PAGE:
50 Cent uses The Force to sell headphonesFebruary 10, 2014: 1:20 PM ET
The rapper talks consumer electronics, mobile gaming, and partnering with Lucasfilm to launch Star Wars-themed headphones.
By John Gaudiosi
FORTUNE -- Having sold over 30 million albums worldwide, Curtis Jackson is best known to millions of rap fans as "50 Cent." The rapper has also had success in Hollywood, starring in films like biopic Get Rich or Die Tryin' and action film Righteous Kill. And he's ventured into the video game realm with console games Bulletproof and Blood on the Sand.
Since being discovered by Eminem and Dr. Dre in 2002 and debuting with 2003's Get Rich or Die Tryin', Jackson has proven to be a shrewd business investor with ventures like G-Unit Clothing Company and Glaceau Vitamin Water (KO).
"Vitamin Water would have been a huge success without my participation, it was organic that I actually got involved, and I created a huge separation between them and companies like SoBe Water," said Jackson. "They were successful first because I came around it, but that category was definitely a category of interest. It's like when you look at the state of America in general now, it should be more interested in healthier products and healthier food."
Jackson has been focusing a lot of his attention lately on SMS Audio, the company he launched in 2011. He recently made a trek to the Consumer Electronics Show (CES) in Las Vegas to debut his new line of products and find inspiration on the show floor to use next generation technology.
Last year at CES, he saw waterproofing technology from H2O. "Later on we found the right technology to use in our new line of SMS Audio Sport products," said Jackson. "This year I was looking at things like Samsung has coming out because their screens are getting so thin. They can do things with actual screens that one day we may not have to use paint to put on things. Screens will go places that people haven't actually seen them."
Technology has long been a fascination of Jackson, who back in 2003 helped Steve Jobs introduce the iPod to the masses with the music video for "P.I.M.P."
"Jimmy (Iovine) and Steve Jobs had been meeting over the course of a weekend, and they asked me if I thought I could sell the iPod," said Jackson. "I said, 'I could sell the iPod, I'm the hottest thing out there.' And they gave me $150,000 to put it in the video."
These days, Jackson is selling his own line of audio products. One of the most interesting announcements from CES 2014 was the partnership between SMS Audio and Lucasfilm to launch a line of limited-edition Star Wars SMS Audio "Street by 50" model on-ear headphones in Q2 2014 for $200. This line of headsets was modeled after characters like Boba Fett and Stormtroopers and symbols from the Empire and Rebellion.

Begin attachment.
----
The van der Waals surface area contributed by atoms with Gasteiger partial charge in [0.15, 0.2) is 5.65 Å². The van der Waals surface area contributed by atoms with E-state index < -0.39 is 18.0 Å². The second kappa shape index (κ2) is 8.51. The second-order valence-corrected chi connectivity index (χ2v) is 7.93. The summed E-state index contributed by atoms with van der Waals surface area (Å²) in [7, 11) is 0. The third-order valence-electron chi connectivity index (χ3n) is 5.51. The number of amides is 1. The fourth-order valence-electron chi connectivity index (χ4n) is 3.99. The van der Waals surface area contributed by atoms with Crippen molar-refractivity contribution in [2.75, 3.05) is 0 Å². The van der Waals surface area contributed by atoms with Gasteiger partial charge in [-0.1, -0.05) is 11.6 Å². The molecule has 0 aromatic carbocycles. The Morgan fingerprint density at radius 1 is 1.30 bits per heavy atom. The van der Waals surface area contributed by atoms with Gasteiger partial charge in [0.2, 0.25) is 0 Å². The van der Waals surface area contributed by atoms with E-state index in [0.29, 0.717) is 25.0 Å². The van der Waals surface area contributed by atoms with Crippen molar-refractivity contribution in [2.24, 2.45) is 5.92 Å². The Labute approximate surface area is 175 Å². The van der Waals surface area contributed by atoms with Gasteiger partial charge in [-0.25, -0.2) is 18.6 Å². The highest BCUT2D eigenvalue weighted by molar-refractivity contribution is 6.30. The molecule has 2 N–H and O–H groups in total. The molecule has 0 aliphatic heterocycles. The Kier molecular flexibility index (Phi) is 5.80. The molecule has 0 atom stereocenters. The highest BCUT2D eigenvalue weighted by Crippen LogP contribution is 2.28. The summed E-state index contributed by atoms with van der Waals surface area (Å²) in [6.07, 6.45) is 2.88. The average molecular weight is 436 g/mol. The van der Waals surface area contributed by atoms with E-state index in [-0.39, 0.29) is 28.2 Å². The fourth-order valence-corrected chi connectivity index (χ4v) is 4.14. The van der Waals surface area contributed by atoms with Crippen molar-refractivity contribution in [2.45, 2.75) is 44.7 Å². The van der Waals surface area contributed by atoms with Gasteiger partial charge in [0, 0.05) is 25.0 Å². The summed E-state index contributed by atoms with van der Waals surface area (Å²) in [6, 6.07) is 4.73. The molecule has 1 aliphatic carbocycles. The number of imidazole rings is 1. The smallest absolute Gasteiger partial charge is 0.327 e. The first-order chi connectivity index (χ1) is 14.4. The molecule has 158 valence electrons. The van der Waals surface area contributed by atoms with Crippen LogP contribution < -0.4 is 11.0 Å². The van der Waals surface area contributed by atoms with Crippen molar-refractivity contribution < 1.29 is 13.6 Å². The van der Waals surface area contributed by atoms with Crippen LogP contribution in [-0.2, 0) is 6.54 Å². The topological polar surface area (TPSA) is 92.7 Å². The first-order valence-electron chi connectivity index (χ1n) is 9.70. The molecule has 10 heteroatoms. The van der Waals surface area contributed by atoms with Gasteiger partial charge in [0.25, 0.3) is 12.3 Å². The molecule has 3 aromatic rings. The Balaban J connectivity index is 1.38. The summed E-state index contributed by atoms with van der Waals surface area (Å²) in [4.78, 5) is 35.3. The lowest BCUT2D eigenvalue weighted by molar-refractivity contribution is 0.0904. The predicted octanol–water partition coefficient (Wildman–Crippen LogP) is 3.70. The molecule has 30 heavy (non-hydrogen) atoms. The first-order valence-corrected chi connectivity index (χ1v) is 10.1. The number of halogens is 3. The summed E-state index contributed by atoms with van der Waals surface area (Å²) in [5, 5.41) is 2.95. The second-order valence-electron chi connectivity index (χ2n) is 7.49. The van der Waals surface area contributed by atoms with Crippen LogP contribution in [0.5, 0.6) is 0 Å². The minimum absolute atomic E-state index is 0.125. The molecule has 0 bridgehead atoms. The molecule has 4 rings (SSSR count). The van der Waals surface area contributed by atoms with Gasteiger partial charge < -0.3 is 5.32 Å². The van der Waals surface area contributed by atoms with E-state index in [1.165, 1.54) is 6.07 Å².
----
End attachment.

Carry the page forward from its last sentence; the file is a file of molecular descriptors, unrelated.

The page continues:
"LucasFilm has maintained a quality standard since the '70s, and I really admire the brand," said Jackson. "They have been on the cutting-edge of technology decade after decade, and it's the same brand equity and technology innovation that I want to mirror at SMS."
When he entered the crowded celebrity audio headphone market, which had major players like Beats by Dre, SOULby Ludacris and House of Marley; Jackson knew the first thing journalists would ask was why buy your product over everything else that's actually there. So he came out with things that weren't actually in the marketplace.
"The first SYNC by 50 headset used the same Kleer technology that Mercedes utilized to allow the car to speak to itself without wires going around it," said Jackson. "That allowed the headset to be away from a single source of music 50 feet and four people to sync the headset up to have the same musical experience. I looked at Bluetooth because I wanted to do wireless because of my actual lifestyle, and running on a treadmill with wires didn't work, but back then Bluetooth technology wasn't as good as it is now. I always try to take things that I would want in a superb product myself, create it, and present it to the public."
In addition to a full line-up of new headphones, SMS Audio was testing the waters with new audio products like the SYNC by 50 Wireless Speaker. Audio is becoming just part of the music experience, thanks to advances in technology and affordable pricing.
"I'm starting to see the visual content that's connected to music become more valuable, and it's going to be as important as the actual song itself," said Jackson. "People are buying cell phones with cameras that are connected to their social networking because they're on Instagram and other social platforms that require the photographs. And because some of the cameras on the phone shoot in HD quality, you could -- with the right lighting -- shoot in-studio videos and upload them from your actual phone to YouTube. It's important that you actually document and keep content rolling for people to sustain their interest."
But there is a negative side to everyone having a camera easily accessible, and not just for celebrities.
"We'll have real privacy issues soon because there's no place you can go where a person doesn't have the ability to document what you're actually doing," said Jackson. "With Google glasses a guy walking around can take your picture anytime, anywhere, without you knowing. So don't be surprised if they have a picture of you at the urinal, where you wouldn't actually pose for them."
In addition to running his audio empire and writing music, Jackson is currently working on a new mobile game.
"I'm a big Tetris fan and I used to like Outrun, so it'd be interesting doing something like that," said Jackson. "I want to do something that's mobile first because I did the big console games before and I'd like to try and get into the mobile space. The phone's become a necessity today and there's a lot of interesting stuff going on there."
Just as there's a lot of interesting stuff coming from Jackson these days, and not just in the form of music.